Snake plants are among the best plants to grow indoors because of their spiky and sculptural leaves and minimal requirements. Maintenance and care are not required and they adapt well to new locations and conditions. In order to make sure they are at their best, it is important to understand how to grow them and how to care for them. The purpose of this post is to provide information on how to grow them indoors.
Best Snake Plants for Indoors
Snake plants are native to West Africa’s tropical regions, where the light is variable and the humidity is low. Planning snake plants might be a great idea for your place if it shares the same characteristics.
Snake plants used to be known by the botanical name Sansevieria. Everything, however, has changed. It is now classified under the genus Dracaena. Nevertheless, many people still refer to them as Sansevieria.
Several options are available to you if you are planning to grow snake plants indoors. Considering that each variation has similar requirements, you are free to choose the one you prefer. Here are some of the most popular snake plants you can choose from:
- Dracaena trifastiata, commonly called snake plant, has erect and sword-shaped leaves. Additionally, it has horizontal grey-gren stripes and sharp leaf tips.
- Variegated snake plants have thick, narrow, and mottled green leaves with bright yellow leaf margins, known as Dracaena trifasciati Laurentii.
- Dracaena trifasciata Hahnii, or bird’s nest snake plant, is the one that is small. As it stays under 6 inches tall, it is also called the dwarf form. The short and spiky leaves form a rosette that looks like a nest.
- Silver snake plant, or Moonshine snake plant, is also known as Dracaena trifasciata Moonshine. The leaves are pale silver-green and ethereal.
- The cylindrical snake plant, or Dracaena cylindrica, has rounded leaves instead of sword-like leaves.
How to Care for Snake Plants Indoors
There is a popular belief that says that the snake plants do best when they are neglected. That’s actually not that true. While it is true that they do not need much maintenance and care, they do need a very little care. Here are the requirements to take care a good care of them:
Snake plants adapt well to light extremes, but it is best for you to avoid them if you want best results. Light with strong and filtered qualities is best for them, but they are not bothered by low light and prolonged shade. Ideally, the best spot is one that is sunny, warm, and protected from the direct heat of the sun.
Drought is not a problem for snake plants since they come from tropical places. Overwatering will cause the roots to rot, so they shouldn’t be overwatered. During the summer growing season, water them only when the soil looks dry about 3 inches deep. During the winter, you can water only when they are needed to keep the leaves looking good and firm, or you can use the sprayer.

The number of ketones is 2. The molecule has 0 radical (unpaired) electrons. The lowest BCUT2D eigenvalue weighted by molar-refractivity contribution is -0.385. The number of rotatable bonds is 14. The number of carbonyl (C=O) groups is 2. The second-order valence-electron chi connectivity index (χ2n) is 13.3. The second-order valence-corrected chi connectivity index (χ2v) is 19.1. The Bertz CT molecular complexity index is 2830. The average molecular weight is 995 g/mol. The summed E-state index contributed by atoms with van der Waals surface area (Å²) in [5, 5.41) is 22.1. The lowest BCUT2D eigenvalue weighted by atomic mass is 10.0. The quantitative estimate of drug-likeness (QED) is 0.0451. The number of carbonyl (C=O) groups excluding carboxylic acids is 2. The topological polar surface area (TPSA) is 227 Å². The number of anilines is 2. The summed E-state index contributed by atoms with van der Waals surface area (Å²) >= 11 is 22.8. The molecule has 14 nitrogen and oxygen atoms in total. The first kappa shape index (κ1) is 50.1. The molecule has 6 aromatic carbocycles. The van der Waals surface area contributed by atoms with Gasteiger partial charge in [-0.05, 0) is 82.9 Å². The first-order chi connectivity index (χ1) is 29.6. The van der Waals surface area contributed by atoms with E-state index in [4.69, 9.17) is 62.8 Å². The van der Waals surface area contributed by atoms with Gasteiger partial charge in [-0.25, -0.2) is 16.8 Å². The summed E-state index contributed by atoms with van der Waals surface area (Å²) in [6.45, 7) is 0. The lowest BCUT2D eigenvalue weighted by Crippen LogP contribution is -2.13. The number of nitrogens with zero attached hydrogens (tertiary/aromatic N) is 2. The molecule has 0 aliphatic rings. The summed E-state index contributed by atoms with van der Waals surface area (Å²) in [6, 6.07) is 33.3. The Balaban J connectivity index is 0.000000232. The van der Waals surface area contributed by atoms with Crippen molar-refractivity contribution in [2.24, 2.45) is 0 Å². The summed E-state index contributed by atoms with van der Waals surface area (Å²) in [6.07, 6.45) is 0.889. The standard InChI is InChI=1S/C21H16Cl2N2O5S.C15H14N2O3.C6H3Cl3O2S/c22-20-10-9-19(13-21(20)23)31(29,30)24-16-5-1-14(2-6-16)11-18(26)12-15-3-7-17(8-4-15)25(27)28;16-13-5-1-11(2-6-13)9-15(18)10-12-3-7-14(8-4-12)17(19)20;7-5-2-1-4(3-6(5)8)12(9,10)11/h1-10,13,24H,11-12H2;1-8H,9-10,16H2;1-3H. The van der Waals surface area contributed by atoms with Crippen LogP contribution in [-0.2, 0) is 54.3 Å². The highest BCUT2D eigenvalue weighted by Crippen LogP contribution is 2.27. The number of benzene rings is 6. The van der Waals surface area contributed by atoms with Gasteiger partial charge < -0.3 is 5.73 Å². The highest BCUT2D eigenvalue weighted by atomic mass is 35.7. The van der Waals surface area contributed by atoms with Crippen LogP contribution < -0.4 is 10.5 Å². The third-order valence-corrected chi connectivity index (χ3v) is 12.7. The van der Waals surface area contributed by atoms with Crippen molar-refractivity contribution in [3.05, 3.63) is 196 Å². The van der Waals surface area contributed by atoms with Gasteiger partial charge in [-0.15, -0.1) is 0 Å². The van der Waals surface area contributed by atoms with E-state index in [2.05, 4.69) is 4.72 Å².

As with overwatering, overfertilizing is not recommended for snake plants, knowing they come from poor soil.
Snake plants grow slowly, so you don’t need to repot them often. Re-potting is best done when the container is overflowing with leaves or roots from the drainage holes. In order to reduce transplant shock, it is recommended that you give the newly repotted plants the fertilizer mentioned above as it is full of nutrients.
It has long been known that repotting snake plants is the best way to start new ones, while division is the easiest way to propagate them. By gently pulling the roots of the plants apart, you can divide the root ball. Afterwards, you can plant the rooted rosettes and now you have new ones to take care of or to give to your loved ones.
Some Solutions to Problems with Snake Plants
Snake plants that don’t grow well as you wish are not a cause for concern. They are known for their toughness and endurance as they originate from extreme weather. Replacing snake plants can be accomplished by following a few simple steps:
An overwatered plant displays this symptom. They should be allowed to dry out and watered regularly. Do not forget to pick up dead leaves at the base of the tree.
Several things can cause this, including improper watering, sunburn, exposure to cold, and many others. In order to correct yourself, you only need to go through the plant care checklist.
Snake Plant Leaves Falling Over
There is nothing necessarily wrong with this one. Plants may open when they need repotting or more light. You can proceed if that is the case. When the leaves are collapsing, advanced root rot may be to blame. In order to resolve everything, you must examine the roots and work on the issue accordingly.
The snake plant can be pruned by using sharp shears on healthy and firm leaves in order to make everything look natural. Trim away the tips that are discolored or damaged. When the tips of the leaves are cut or broken, the leaves stop growing.